7. There was another ship close by. James Cameron’s 1997 movie “Titanic” left out a hugely important detail—rightly so considering it had nothing to do with the storytelling. But this omission creates misperception in popular Titanic lore. Somewhere between six and 10 miles away, the Californian had stopped for the night because of ice—something Titanic should have done, frankly. But the ship did nothing to save Titanic, leading to reprimands for captain and crew during post-disaster inquiries.

These determined that the Californian’s wireless operator closed down for the night within minutes, perhaps seconds of the collision. Titanic was unusual in having two wireless operators—one was standard for the time. Unfriendly banter between Titanic and Californian wireless operators reportedly contributed to the signing off for the night.

In a strange twist, wireless operator for Carpathia, which steamed to Titanic passengers’ rescue, returned to check the time over wireless before going to bed. Otherwise he also would have missed the distress call, sent first as CQD and later as SOS, which was new.

Later, Californian’s crew observed Titanic on the horizon, not knowing the steamer’s identity, and the rockets signaling trouble. Several times, crew members woke their captain, who dismissed the flares’ significance. They would later wrongly view the sinking as the unknown ship disappearing over the horizon.

US and UK inquiries hotly debated whether or not the Californian could have saved Titanic passengers. Likely not, given how long the ship took to navigate past the field of ice during daylight. But, of course, captain and crew should have tried.

8. The distress call was a hoax. The Carpathia’s quick response defied that of others.  Wireless operators on many other vessels assumed the distress call was a joke, a hoax. Everyone knew that Titanic was unsinkable.

Even later, when convinced Titanic struck an iceberg, crews of other vessels still didn’t comprehend the crisis. That wireless operators signaled for such a long time, meaning there was electricity (see #10), and the unsinkable myth contributed to their failure to understand how dire was Titanic’s plight.

Even Carpathia’s crew expected to find the damaged Titanic, instead of lifeboats, debris and ice.

9. Official inquiries concluded Titanic sank whole. Survivor testimony conflicted about the ocean liner’s plunge into the Atlantic. The UK inquiry ignored passengers who insisted Titanic broke apart before sinking, which we now know is what happened. Even after the sinking, and technological innovations’ failure to save Titanic, arrogance and the unsinkable myth misguided those seeking answers to the disaster’s cause and the ship’s final minutes.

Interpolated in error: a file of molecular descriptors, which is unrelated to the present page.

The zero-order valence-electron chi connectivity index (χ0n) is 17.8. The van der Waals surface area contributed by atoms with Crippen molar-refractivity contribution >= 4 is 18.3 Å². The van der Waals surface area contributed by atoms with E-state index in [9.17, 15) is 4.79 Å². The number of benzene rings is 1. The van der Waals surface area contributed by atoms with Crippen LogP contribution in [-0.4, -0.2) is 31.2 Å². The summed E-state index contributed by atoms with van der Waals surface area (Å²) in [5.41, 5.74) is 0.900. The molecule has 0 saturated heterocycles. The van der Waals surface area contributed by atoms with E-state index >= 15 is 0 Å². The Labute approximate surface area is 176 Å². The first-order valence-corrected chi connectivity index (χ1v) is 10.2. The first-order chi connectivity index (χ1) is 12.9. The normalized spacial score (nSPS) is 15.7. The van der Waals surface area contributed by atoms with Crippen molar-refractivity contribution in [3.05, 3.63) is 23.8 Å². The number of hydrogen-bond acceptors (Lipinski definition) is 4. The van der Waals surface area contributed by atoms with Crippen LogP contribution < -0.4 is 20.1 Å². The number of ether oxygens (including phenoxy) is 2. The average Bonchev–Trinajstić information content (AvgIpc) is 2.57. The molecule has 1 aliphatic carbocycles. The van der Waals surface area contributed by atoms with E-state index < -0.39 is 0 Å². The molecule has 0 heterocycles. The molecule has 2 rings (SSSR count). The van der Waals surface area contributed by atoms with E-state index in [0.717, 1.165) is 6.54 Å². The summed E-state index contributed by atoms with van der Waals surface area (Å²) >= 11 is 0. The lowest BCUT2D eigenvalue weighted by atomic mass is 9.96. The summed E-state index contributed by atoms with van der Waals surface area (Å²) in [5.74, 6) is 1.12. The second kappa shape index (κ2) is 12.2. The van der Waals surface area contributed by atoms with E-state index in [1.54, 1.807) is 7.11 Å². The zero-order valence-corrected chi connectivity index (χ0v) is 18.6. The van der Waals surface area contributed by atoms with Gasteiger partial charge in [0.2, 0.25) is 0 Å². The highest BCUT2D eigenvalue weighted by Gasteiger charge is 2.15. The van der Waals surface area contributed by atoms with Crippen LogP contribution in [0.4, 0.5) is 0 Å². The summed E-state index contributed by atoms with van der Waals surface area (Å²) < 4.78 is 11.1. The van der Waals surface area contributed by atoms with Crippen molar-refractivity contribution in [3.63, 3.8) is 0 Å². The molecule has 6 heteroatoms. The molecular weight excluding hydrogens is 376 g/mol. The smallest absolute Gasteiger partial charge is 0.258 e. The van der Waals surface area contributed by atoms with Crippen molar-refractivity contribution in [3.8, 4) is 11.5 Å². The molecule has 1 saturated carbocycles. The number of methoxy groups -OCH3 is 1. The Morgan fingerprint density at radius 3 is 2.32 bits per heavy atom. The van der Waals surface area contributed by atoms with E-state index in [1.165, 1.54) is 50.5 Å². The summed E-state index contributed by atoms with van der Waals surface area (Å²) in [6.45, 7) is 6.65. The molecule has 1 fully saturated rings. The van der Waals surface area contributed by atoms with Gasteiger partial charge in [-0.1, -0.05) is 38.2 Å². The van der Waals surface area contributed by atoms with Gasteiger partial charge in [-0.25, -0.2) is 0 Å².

10. All the engineers were lost. In the romanticized view of Titanic’s sinking—and men of that era putting duty before life—engineers bravely stayed at their posts, stoking coal and adjusting boiler and electric controls so that Titanic had lights. The ship went dark just minutes before sinking, and all the engineers were lost. None survived.

Perhaps they were brave, but there was another factor. Contrary to presentation of Cameron’s “Titanic”, the ocean liner’s keel did not rise 90 degrees high out of the water, but no more than 23 degrees, which by the way is more consistent with survivor testimony. This means the sinking was more sudden and unexpected, particularly the time between the fracture and stern’s plunge into the Atlantic. Point: Titanic’s final moments came quite suddenly and while the steam ship appeared seaworthy to those on top and below decks.

11. White Star wanted to send Titanic’s ghost to ferry survivors. Following Carpathia’s rescue of Titanic passengers, some dimwit wanted to send Olympic to take them to New York. Reasoning: Provide them with better accommodations. Fortunately, this didn’t happen; for already traumatized passengers, Olympic would have been like a ghost ship—Titanic returned.

12. It was “A Night to Remember”. The definitive pre-wreck discovery work about Titanic, based on the original testimony, is Sir Walter Lord’s book A Night to Remember, from which a movie was made. If not for the 1976 Copyright Act, the book would have entered public domain this year. What irony! I purchased the ebook yesterday, which Amazon offered as “Daily Deal” price of $1.99.

My wife and I watched the 1958 movie last night. “A Night to Remember” is iTunes “Movie of the Week”, rentable in HD for just 99 cents.

The movie offers a fairer portrayal of Captain Edward John Smith than Cameron’s “Titanic”. In the newer film, Smith becomes depressed and contributes little valuable during the sinking and launching of lifeboats. That’s because Cameron’s story ignores the Californian. In a “Night to Remember”, Smith works with Titanic’s quartermaster trying to signal another ship they can clearly see. The Californian.